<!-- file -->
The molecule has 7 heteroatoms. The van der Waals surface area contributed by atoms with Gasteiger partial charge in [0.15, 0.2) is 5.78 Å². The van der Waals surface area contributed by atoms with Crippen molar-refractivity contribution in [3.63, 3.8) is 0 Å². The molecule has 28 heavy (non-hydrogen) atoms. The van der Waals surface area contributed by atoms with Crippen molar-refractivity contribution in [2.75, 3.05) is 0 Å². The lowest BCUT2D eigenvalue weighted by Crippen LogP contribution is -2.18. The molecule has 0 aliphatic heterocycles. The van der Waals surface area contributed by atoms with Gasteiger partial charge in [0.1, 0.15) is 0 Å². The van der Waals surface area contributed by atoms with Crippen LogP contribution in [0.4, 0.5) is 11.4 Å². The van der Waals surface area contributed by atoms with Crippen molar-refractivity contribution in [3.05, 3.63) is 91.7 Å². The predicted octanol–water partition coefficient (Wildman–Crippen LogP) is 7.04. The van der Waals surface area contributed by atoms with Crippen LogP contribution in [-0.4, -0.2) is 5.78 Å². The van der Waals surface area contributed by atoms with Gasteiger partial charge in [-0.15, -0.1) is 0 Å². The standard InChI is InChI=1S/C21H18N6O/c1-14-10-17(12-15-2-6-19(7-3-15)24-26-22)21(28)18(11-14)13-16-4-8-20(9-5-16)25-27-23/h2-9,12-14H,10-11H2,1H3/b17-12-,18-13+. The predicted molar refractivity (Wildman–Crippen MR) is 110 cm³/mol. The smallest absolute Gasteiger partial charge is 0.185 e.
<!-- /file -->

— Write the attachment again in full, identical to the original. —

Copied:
The molecule has 7 heteroatoms. The van der Waals surface area contributed by atoms with Gasteiger partial charge in [0.15, 0.2) is 5.78 Å². The van der Waals surface area contributed by atoms with Crippen molar-refractivity contribution in [3.63, 3.8) is 0 Å². The molecule has 28 heavy (non-hydrogen) atoms. The van der Waals surface area contributed by atoms with Crippen molar-refractivity contribution in [2.75, 3.05) is 0 Å². The lowest BCUT2D eigenvalue weighted by Crippen LogP contribution is -2.18. The molecule has 0 aliphatic heterocycles. The van der Waals surface area contributed by atoms with Gasteiger partial charge in [0.1, 0.15) is 0 Å². The van der Waals surface area contributed by atoms with Crippen LogP contribution in [0.4, 0.5) is 11.4 Å². The van der Waals surface area contributed by atoms with Crippen molar-refractivity contribution in [3.05, 3.63) is 91.7 Å². The predicted octanol–water partition coefficient (Wildman–Crippen LogP) is 7.04. The van der Waals surface area contributed by atoms with Crippen LogP contribution in [-0.4, -0.2) is 5.78 Å². The van der Waals surface area contributed by atoms with Gasteiger partial charge in [-0.15, -0.1) is 0 Å². The standard InChI is InChI=1S/C21H18N6O/c1-14-10-17(12-15-2-6-19(7-3-15)24-26-22)21(28)18(11-14)13-16-4-8-20(9-5-16)25-27-23/h2-9,12-14H,10-11H2,1H3/b17-12-,18-13+. The predicted molar refractivity (Wildman–Crippen MR) is 110 cm³/mol. The smallest absolute Gasteiger partial charge is 0.185 e.